Paying Off Debt? 5 Tips to Help You Make More Progress

Paying Off Debt? 4 Tips to Help You Make More Progress

Paying off debt is never easy, but it can be done. Plus, the feeling of relief when you’ve finally paid down your balances is like no other. With that in mind, if you are serious about getting your finances under control once and for all, read on below.

How to make substantial progress in finally paying off debt

1. Include debt payments in your budget.

When it comes to managing debt, one of the biggest mistakes that often trips people up is adhering to the minimum payment required by their lender. In truth, if you only make the minimum payment, you will be in debt for a lot longer than is necessary.

Instead, take a closer look at your normal budget and decide how much you can afford to put towards your debt payments each month. While you do want this amount to be substantial, it’s important that you also still have the ability to pay for all of life’s necessities.

Additionally, although it may seem counterproductive, do your best to leave a little room in your budget for discretionary spending. Put simply, if you try to go without spending on anything enjoyable for too long, you will get tired of budgeting quickly. By giving yourself a little wiggle room, you are essentially ensuring that you have a better chance of sticking to your budget and paying off debt.

2. Choose a strategy for paying off debt.

Once you have figured out how much you can afford to spend on your debt payments each month, the next thing to do is to choose a payoff strategy. In other words, a payoff strategy is a game plan for how you intend to attack your debt. In the world of personal finance, there are two main strategies that you can follow:

The Avalanche Method

With the avalanche method, you essentially decide to pay off your highest-interest debt first. Here, you make the minimum payment on all of your other debts and then funnel the rest of your disposable income into paying off the debt with the highest interest rate. The biggest advantage of using this method is that you will pay less interest over time. However, it may take you longer to see real progress.

The Snowball Method

The snowball method for paying off debt is essentially the opposite of the avalanche method. In this case, you pay off your smallest debt first by funneling all of your disposable income there and making the minimum payment on the rest of your debts. With this method, you’re essentially setting yourself up for a bunch of small wins that will hopefully help you to keep moving forward as you encounter larger balances. That said, you may end up paying more in interest overall.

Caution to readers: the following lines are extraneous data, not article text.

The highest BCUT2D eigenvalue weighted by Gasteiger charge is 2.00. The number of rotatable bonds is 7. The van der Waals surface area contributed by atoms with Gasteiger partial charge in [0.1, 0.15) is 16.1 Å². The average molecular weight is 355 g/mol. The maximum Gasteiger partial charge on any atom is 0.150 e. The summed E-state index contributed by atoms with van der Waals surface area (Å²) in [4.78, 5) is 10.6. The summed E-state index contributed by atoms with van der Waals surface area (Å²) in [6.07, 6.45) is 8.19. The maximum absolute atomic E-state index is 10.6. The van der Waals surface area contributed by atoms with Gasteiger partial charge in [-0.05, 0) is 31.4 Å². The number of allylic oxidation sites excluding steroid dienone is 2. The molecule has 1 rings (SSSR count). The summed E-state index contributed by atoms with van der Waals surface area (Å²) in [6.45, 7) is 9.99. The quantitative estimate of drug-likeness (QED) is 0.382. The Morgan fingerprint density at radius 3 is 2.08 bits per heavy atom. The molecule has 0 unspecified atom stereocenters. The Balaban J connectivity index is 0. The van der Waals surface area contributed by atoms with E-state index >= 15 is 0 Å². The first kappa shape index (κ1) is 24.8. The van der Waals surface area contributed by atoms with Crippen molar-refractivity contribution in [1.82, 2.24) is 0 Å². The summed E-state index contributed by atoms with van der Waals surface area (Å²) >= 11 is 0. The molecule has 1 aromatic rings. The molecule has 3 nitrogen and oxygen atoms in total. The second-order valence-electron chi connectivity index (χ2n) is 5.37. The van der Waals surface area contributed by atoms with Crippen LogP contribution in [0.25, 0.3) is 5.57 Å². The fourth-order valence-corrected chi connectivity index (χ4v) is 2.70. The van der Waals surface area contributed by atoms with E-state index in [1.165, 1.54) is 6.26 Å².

3. Set up automatic payments.

After you’ve chosen a payoff strategy, the next step is to set up automatic payments with your lenders. The beauty of automatic payments is that they remove the temptation to spend your excess cash on other expenses. Once it leaves your bank account, the decision is out of your hands.

That said, if you’re going to go this route, it’s a good idea to make sure that you’ve set your automatic withdrawal for a day when you know that you will have a sufficient amount of cash in your bank account. Otherwise, you could end up facing hefty overdraft fees that will put you even further behind with your financial goals.

4. Consider consolidating your debt.

If you have debt that is coming from quite a few different sources (especially those that are higher-interest) it may be worth considering getting a debt consolidation loan. At its core, a debt consolidation loan is a personal loan that is used to combine all of your debts into one source.

The major benefit of going this route is its ease. In this payoff scenario, you will only have to worry about making one debt payment each month. Additionally, since interest rates are currently at historic lows, you may even save some money on interest charges while you’re paying off debt.

5. Start changing your spending habits.

The last key to paying off debt is often the hardest to wrap your head around — it’s absolutely crucial to take a hard look at your budgeting and spending habits. After all, it’s only through changing your habits that you can avoid running up another balance in the future.

If you need help altering your spending habits, consider consulting a financial advisor. They can help you look at the specifics of your financial situation and give you suggestions on how to move forward in a way that makes sense for you.

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Tara Mastroeni

Tara Mastroeni is a real estate and personal finance writer. She has a BFA in Media Production from Emerson College. Her work has been published on websites such as Forbes, Business Insider, and The Motley Fool. She has also been featured as a subject matter expert on Innovators with Jane King and the American Trends podcast. Find her at TMRealEstateWriter.com or on Twitter at @TaraMastroeni.